Death on the Internet

death on the internet


A co-worker and dear friend – let’s call her Lily – passed away about two years ago. At the time of her decease, she had all of five Facebook friends, of whom I was one.

 

 

She used to fret over her Facebook status constantly. She hated the fact that Facebook presented her as both a graduate of Harvard and Simmons. “Why doesn’t it always show Harvard first?” she asked me.

 

 

“It’s Facebook,” I said. “It addresses itself to the person looking at it. It may think I care more about Simmons than Harvard, and it’ll show me Simmons first.”

 

 

She looked murderous. “There’s got to be a way to fix this.”

 

 

Well, if you’re on Facebook, you know that there are very few ways to outfox Facebook.

 

 

Anyway, as I said, she passed away. I did not delete her from my Facebook friends, because I like seeing her name come up on my “friends” list. (Three of my seventy Facebook friends are deceased. I refuse to delete them. I like seeing their faces and names on the list. It allows me to pretend that they’re still alive.)

 

 

And then, the other day, I saw the following in my Facebook news feed:

 

 

LILY posted (five hours ago): I’m on the 6th day of Raspberry ultra drops and have lost 7lbs already, it’s insane! the first 3 days alone I lost over 2lbs. it really is amazing… you gotta check it out!

 

 

Dear me. Evidently someone hacked poor Lily’s Facebook account (which was, of course, never deactivated), and is using it to promote Raspberry Ultra Drops, whatever the hell they are.

 

 

This is pretty funny, since (as I said) Lily had all of five Facebook friends, and I’m sure all of us were startled to see Lily posting on Facebook from beyond the grave.

 

 

But it made me think of George Carlin’s old joke: “If you die while you’re on hold, will the little light on the telephone stop blinking?”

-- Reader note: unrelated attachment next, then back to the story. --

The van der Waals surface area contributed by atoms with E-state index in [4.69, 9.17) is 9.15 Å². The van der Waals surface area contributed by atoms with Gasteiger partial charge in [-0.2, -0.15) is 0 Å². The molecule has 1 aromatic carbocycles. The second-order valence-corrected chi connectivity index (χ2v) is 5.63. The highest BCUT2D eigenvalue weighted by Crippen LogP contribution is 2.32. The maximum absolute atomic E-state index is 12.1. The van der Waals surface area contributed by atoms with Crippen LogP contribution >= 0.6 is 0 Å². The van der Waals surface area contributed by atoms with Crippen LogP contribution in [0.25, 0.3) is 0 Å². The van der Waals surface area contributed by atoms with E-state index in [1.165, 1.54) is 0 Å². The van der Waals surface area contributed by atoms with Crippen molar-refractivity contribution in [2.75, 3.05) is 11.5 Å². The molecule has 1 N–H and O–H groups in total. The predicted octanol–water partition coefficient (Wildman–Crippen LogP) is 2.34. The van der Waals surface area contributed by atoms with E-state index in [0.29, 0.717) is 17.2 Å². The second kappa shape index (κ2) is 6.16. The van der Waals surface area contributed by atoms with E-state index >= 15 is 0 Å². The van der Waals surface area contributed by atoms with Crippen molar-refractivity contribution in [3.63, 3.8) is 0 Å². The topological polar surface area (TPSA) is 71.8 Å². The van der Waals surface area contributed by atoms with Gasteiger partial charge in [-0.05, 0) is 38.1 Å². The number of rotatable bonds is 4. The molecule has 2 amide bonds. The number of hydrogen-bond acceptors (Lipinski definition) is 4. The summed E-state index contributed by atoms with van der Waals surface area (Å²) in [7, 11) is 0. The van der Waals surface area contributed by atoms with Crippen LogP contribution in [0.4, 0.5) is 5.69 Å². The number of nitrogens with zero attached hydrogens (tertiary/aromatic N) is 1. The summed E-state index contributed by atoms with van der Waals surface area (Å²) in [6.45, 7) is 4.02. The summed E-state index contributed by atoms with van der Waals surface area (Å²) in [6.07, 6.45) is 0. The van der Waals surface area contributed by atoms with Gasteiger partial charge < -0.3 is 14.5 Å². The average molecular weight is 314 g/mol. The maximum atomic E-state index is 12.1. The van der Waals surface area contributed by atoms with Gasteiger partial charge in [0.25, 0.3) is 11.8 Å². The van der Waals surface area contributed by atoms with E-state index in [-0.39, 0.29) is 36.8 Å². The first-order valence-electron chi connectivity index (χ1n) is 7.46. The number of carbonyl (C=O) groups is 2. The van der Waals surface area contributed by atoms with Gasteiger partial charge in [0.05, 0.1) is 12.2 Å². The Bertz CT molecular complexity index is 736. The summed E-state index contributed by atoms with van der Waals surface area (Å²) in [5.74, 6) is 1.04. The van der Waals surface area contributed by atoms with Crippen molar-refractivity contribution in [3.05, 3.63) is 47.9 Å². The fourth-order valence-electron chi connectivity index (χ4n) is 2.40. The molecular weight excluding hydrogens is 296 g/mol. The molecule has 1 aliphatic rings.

We all have dozens of Internet identities and membership and accounts. What happens to them when we die?  Should I notify Facebook that Lily’s account has been hacked? If I do, will they do anything about it?

 

 

And what will your survivors do when you pass away, and suddenly six months later you come back from the dead on Facebook with news about a new weight-loss plan?

 

 

Probably it’s worth thinking about.

 

 

I love thinking about Lily, floating around in the afterlife, incensed about her Facebook account being hacked. Lily was the soul of propriety.

 

 

But I suspect that, wherever she is right now, she’s pretty calm about it.


 

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About Loren Williams
Gay, partnered, living in Providence, working at a local university. Loves: books, movies, TV. Comments and recriminations can be sent to futureworld@cox.net.

4 Responses to Death on the Internet

  1. Malou says:

    I know the feeling. I also have a few friends on Facebook who already departed from this world and they are still on my friends list. I also like to pretend that they are still here and at night, I include them in my prayers.

  2. starproms says:

    Ho ho, what a thought indeed. The internet allows us to have multiple personalities and identities if we are a little dishonest about it. I try to keep mine separate because I am not the same person to everyone. I also love the thought of Lily’s ‘ghost’ floating around for evermore. Perhaps she is smiling when she reads about the raspberry diet!!

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